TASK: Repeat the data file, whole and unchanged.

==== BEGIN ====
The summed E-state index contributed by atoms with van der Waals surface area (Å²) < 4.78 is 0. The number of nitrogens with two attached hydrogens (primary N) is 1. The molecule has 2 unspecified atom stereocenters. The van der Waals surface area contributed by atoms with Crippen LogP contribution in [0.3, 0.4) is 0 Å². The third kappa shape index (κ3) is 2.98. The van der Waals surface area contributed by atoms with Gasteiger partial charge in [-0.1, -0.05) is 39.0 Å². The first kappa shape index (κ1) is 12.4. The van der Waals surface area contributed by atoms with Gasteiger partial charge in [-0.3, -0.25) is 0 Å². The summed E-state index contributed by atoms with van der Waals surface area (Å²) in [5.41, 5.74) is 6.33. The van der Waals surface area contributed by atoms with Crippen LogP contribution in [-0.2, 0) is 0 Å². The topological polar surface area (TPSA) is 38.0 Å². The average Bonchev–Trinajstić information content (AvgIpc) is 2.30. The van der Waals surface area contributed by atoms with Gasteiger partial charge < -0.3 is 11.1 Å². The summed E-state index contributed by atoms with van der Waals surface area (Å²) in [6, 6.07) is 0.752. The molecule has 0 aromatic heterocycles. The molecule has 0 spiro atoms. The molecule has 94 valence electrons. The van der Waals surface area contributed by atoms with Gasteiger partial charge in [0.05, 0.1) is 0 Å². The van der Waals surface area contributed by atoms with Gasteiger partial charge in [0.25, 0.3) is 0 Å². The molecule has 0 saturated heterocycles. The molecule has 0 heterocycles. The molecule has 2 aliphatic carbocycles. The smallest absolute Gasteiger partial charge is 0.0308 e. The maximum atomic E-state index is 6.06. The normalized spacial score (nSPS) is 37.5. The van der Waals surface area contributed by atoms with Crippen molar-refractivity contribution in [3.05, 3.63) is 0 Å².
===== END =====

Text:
The summed E-state index contributed by atoms with van der Waals surface area (Å²) < 4.78 is 0. The number of nitrogens with two attached hydrogens (primary N) is 1. The molecule has 2 unspecified atom stereocenters. The van der Waals surface area contributed by atoms with Crippen LogP contribution in [0.3, 0.4) is 0 Å². The third kappa shape index (κ3) is 2.98. The van der Waals surface area contributed by atoms with Gasteiger partial charge in [-0.1, -0.05) is 39.0 Å². The first kappa shape index (κ1) is 12.4. The van der Waals surface area contributed by atoms with Gasteiger partial charge in [-0.3, -0.25) is 0 Å². The summed E-state index contributed by atoms with van der Waals surface area (Å²) in [5.41, 5.74) is 6.33. The van der Waals surface area contributed by atoms with Crippen LogP contribution in [-0.2, 0) is 0 Å². The topological polar surface area (TPSA) is 38.0 Å². The average Bonchev–Trinajstić information content (AvgIpc) is 2.30. The van der Waals surface area contributed by atoms with Gasteiger partial charge < -0.3 is 11.1 Å². The summed E-state index contributed by atoms with van der Waals surface area (Å²) in [6, 6.07) is 0.752. The molecule has 0 aromatic heterocycles. The molecule has 0 spiro atoms. The molecule has 94 valence electrons. The van der Waals surface area contributed by atoms with Gasteiger partial charge in [0.05, 0.1) is 0 Å². The van der Waals surface area contributed by atoms with Gasteiger partial charge in [0.25, 0.3) is 0 Å². The molecule has 0 saturated heterocycles. The molecule has 0 heterocycles. The molecule has 2 aliphatic carbocycles. The smallest absolute Gasteiger partial charge is 0.0308 e. The maximum atomic E-state index is 6.06. The normalized spacial score (nSPS) is 37.5. The van der Waals surface area contributed by atoms with Crippen molar-refractivity contribution in [3.05, 3.63) is 0 Å².